The Tomatometer rating – based on the published opinions of hundreds of film and television critics – is a trusted measurement of movie and TV programming quality for millions of moviegoers. It represents the percentage of professional critic reviews that are positive for a given film or television show.
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The Tomatometer is 60% or higher.
The Tomatometer is 59% or lower.
Movies and TV shows are Certified Fresh with a steady Tomatometer of 75% or higher after a set amount of reviews (80 for wide-release movies, 40 for limited-release movies, 20 for TV shows), including 5 reviews from Top Critics.
Percentage of users who rate a movie or TV show positively.
This blockbuster sequel has a plot more convoluted than the Biblical begats. Knowing that the New Yorker critic Anthony Lane was stumped as well makes me feel slightly better. But it didn't make the movie-going experience any more enjoyable.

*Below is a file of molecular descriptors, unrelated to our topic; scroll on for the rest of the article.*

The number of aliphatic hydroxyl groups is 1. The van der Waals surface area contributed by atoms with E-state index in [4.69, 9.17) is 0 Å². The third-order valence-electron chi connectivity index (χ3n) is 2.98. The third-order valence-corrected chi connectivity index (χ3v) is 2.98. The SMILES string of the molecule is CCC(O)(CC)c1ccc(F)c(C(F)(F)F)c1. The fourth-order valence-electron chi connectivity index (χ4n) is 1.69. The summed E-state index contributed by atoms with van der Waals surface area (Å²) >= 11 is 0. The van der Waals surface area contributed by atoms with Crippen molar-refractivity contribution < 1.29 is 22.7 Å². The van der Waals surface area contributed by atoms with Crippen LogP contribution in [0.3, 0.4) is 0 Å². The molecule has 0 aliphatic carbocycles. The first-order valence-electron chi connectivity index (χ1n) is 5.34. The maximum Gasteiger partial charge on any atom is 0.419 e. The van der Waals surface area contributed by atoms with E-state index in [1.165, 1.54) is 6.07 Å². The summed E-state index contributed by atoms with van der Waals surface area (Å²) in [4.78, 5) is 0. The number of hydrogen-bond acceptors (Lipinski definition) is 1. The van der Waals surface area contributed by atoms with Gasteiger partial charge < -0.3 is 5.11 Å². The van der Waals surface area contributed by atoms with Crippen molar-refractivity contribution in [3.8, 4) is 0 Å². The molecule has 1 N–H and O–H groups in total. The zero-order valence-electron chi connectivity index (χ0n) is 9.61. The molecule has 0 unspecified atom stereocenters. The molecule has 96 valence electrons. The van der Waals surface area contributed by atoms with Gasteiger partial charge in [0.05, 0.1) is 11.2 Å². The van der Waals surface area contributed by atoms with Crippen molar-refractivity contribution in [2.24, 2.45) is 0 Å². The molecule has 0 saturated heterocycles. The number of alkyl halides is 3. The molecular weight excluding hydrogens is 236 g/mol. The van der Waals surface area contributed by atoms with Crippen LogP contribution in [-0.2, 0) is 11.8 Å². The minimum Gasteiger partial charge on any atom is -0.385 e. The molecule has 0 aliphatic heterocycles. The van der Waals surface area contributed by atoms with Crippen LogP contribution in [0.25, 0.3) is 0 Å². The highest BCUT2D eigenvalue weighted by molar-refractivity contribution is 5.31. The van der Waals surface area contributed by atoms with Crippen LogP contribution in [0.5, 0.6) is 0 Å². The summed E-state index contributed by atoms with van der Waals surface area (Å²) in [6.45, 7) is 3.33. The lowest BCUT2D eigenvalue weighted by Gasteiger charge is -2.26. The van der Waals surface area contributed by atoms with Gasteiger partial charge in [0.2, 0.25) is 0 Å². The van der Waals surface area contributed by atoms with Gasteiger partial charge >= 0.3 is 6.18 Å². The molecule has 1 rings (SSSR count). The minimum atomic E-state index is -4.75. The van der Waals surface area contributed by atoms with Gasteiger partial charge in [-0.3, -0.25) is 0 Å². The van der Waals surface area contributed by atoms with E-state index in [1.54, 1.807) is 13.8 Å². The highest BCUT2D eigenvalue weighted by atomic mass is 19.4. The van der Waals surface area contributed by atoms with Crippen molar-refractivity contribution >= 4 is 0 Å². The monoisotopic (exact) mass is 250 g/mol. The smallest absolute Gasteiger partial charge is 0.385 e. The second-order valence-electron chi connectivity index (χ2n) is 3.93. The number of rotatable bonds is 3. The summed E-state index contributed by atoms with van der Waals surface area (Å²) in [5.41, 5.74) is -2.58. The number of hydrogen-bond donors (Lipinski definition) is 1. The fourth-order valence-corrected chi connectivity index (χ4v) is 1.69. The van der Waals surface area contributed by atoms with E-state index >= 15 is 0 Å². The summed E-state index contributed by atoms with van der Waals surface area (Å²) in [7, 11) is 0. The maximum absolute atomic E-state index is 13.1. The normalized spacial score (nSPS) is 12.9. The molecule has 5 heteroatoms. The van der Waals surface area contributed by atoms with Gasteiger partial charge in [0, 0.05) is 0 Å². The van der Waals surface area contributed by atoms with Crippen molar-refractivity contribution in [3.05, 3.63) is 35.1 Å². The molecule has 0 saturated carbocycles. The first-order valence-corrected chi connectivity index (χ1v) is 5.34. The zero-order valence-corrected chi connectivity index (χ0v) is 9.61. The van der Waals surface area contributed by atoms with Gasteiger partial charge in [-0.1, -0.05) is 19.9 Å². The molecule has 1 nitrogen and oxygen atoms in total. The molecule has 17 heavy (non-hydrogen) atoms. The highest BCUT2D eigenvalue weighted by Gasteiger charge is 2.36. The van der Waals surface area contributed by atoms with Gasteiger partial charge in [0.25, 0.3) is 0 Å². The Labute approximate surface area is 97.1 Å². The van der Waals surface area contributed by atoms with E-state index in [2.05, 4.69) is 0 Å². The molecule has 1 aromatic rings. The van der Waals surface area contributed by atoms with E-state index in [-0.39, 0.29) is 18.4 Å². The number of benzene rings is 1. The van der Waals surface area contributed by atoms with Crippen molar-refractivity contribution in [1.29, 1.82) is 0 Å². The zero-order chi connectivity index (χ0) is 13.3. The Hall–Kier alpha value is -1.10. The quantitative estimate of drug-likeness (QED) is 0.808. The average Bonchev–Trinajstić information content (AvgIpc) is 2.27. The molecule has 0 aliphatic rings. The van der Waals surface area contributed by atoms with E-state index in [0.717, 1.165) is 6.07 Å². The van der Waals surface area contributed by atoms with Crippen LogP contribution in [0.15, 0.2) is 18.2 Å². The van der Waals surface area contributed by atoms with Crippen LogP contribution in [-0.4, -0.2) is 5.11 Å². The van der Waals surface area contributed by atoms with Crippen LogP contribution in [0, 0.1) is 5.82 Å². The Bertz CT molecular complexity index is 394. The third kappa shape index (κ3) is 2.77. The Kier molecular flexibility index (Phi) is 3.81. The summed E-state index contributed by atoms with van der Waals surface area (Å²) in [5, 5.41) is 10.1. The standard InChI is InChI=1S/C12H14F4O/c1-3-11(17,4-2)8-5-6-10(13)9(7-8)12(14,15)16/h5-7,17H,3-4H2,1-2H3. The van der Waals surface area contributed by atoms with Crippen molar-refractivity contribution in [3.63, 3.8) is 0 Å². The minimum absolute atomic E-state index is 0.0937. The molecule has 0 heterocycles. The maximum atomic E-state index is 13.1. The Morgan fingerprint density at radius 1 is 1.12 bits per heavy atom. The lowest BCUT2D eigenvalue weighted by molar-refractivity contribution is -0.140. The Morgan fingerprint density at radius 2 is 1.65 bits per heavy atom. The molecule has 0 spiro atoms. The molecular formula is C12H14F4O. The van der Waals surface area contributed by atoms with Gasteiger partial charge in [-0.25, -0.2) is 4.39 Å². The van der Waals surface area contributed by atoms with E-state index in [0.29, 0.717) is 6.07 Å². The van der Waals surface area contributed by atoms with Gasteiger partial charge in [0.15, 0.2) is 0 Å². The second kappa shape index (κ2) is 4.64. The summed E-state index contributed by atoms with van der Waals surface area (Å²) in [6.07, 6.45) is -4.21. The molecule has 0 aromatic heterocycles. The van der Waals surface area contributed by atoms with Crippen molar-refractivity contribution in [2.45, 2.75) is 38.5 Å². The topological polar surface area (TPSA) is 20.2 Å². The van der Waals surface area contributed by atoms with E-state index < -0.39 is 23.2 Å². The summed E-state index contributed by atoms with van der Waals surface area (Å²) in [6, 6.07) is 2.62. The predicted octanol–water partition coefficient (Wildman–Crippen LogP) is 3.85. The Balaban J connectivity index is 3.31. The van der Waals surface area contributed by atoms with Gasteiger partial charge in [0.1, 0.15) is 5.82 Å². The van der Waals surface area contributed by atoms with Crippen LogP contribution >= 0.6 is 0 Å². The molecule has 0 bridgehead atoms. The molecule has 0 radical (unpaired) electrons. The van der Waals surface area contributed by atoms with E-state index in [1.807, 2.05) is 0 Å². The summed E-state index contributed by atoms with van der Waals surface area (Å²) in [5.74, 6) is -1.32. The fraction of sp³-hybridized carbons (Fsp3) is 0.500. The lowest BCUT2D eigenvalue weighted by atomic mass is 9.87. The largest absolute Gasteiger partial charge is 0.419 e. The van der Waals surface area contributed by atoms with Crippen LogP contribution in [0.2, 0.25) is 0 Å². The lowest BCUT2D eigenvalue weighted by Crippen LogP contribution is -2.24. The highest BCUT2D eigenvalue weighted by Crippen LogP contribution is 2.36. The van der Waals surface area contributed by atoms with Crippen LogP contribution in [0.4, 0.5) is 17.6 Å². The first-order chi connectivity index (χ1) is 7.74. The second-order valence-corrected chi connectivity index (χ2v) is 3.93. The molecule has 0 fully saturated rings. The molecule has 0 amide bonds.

That Joss Whedon is able to address the changing beliefs and needs of each of the characters in Age of Ultron is impressive to say the least. That he does so in a way that feels believable is, well, pretty marvelous.
It really, really feels like the 11th exhausting film in the unstoppable ring cycle of movies based on the Avengers comic-book heroes -- a vast and increasingly dull series of blockbusters planned out, terrifyingly, as far ahead as 2019.
Convoluted, messy, and over-stuffed, The Avengers: Age of Ultron also somehow manages to be an incredibly enjoyable ride. Each of the actors bring their A-game, and each of their characters has their own moment to shine.
It's as entertaining as holiday fireworks: initially exciting, which fades; then just loud, and finally the sense of time wasted because everything you just watched was pretty, but utterly meaningless.
It's to his great credit that the film feels like a Joss Whedon film. In other words, it has a character of its own, and after 11 films in the Marvel Cinematic Universe, that's something to enjoy and appreciate.